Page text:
In his 1999 letter to Berkshire Hathaway shareholders, reiterated 12 years later in his 2011 communication, Warren Buffett discussed corporate stock buybacks:
There is only one combination of facts that makes it advisable for a company to repurchase its shares: First, the company has available funds – cash plus sensible borrowing capacity – beyond the near-term needs of the business and second, finds its stock selling in the market below its intrinsic value, conservatively calculated.
Buffett has set his “intrinsic value” target at a P/BV of 1.2x. Whitney Tilson of T2 Partners LLC, following Buffett’s advice, uses the following rule of thumb: if the stock is trading within 20% of fair value, then the company should use dividends; if it’s trading at greater than a 20% discount, buybacks. If it’s trading at a big premium to fair value, then the company should issue stock, via compensation to employees, a secondary offering, and/or as an acquisition currency.
But that isn’t what is currently happening as is demonstrated by Q1’s record breaking buybacks. Buybacks are occurring when prices are at or near cycle highs, not near lows as required by Mr. Buffett’s sage advice.
The Apple Buybacks
In the first week of May, Apple, in its earnings release, announced a $100 billion stock buyback, and also revealed that in Q1, it bought back $22.8 billion of its own stock, more than any other S&P 500 company. On May 10th, Apple’s total market cap was $926 billion. The new $100 billion announced buyback represents 10.8% of the current value of its outstanding shares. The day after the announcement, the stock surged 4.4% and was up 13% for the full week. The stock closed at its all-time high of $190+ on May 10th .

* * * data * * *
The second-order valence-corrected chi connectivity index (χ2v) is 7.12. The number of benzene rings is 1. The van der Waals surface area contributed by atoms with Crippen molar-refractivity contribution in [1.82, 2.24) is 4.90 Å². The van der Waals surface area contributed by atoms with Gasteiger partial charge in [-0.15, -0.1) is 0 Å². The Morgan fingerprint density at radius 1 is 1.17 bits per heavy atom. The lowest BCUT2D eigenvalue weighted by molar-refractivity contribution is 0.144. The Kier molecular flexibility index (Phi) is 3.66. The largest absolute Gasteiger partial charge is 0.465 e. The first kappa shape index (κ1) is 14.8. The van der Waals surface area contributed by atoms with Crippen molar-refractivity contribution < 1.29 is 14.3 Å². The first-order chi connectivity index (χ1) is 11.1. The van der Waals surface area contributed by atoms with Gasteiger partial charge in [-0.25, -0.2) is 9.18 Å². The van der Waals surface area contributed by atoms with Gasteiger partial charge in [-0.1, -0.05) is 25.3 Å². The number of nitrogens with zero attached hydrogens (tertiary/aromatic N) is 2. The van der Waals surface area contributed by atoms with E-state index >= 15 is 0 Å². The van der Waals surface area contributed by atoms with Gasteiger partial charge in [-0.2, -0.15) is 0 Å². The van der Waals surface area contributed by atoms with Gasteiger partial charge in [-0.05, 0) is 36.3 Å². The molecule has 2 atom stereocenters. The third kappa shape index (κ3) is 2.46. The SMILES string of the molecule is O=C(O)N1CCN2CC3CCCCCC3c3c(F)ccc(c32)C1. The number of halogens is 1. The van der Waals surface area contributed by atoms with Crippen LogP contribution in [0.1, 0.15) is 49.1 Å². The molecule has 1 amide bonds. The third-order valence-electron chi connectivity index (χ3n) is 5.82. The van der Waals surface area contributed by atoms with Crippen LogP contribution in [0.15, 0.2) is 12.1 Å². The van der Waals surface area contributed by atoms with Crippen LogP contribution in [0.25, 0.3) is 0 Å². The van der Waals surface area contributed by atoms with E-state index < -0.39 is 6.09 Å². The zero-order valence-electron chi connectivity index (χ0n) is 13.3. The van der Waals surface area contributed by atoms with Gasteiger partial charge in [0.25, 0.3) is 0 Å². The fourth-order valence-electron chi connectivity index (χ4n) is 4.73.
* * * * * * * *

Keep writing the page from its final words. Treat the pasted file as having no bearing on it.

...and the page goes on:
This is the same stock that sold at $161+ on April 27th, just two weeks earlier, because the analysts were worried about the company’s ability to grow and found growth issues in Apple’s major supply chain partners. Apple’s reported revenue was $61.1 billion, just a hair higher than the expected $61.0 billion penciled in by the street. The $2.75 EPS did beat Wall Street’s expectations of $2.69. But wait! If we take into account the $22.8 billion of Q1 buybacks, about 2.7% of capitalization, then the street’s $2.69 EPS, when adjusted, becomes $2.76. The reality is that Apple “met” expectations; they did not “beat.” Perhaps the initial 4.4% spike up was a relief rally. But the next 9% can only be attributed to one thing, the announced buyback.
Potential Impact on Leverage
So, let’s look at Apple’s leverage. At the end of Q1/17, Apple had $134.1 billion of balance sheet equity (book value) – a per share book value (5.206 billion shares outstanding) of $25.76. With a 3/31/17 closing share price of $143.66, its P/BV was 5.58x. As of 3/29/18, Apple’s book value was $126.9 billion – a per share book value (4.943 shares outstanding) of $25.67. Apple’s closing share price was $167.78. So, its P/BV rose to 6.53x. Apple generates about $55 billion of cash each year. So, $100 billion stock buyback would reduce its equity by about $45 billion if done over the next year. Using $190/share as the buyback price, Apple would repurchase 526 million shares. Doing all the math, it is very possible that Apple’s P/BV could rise toward 10x from 6.5x. All of this is hypothetical and depends on when (and if) Apple repurchases, how much it repurchases, and at what price. The exercise, however, does show that significant repurchases impact the company’s leverage ratios.
The Magic Beans Raise Market Capitalization
While the immediate impact of a buyback is an increase in a company’s EPS, that buyback also increases the company’s leverage, and therefore, its risk. In reality, the company’s business has not grown, so why should its total market cap rise? A good argument can be made that, given higher leverage, total market cap should fall, especially if the repurchases are significantly above “intrinsic value.” In addition, it is a reality that stock prices of more highly leveraged (riskier) companies always fall harder, faster and farther than similar less leveraged companies when they disappoint Wall Street. And, such disappointment is usually associated with slowing or disappearing growth.
The Global Corporate Debt Binge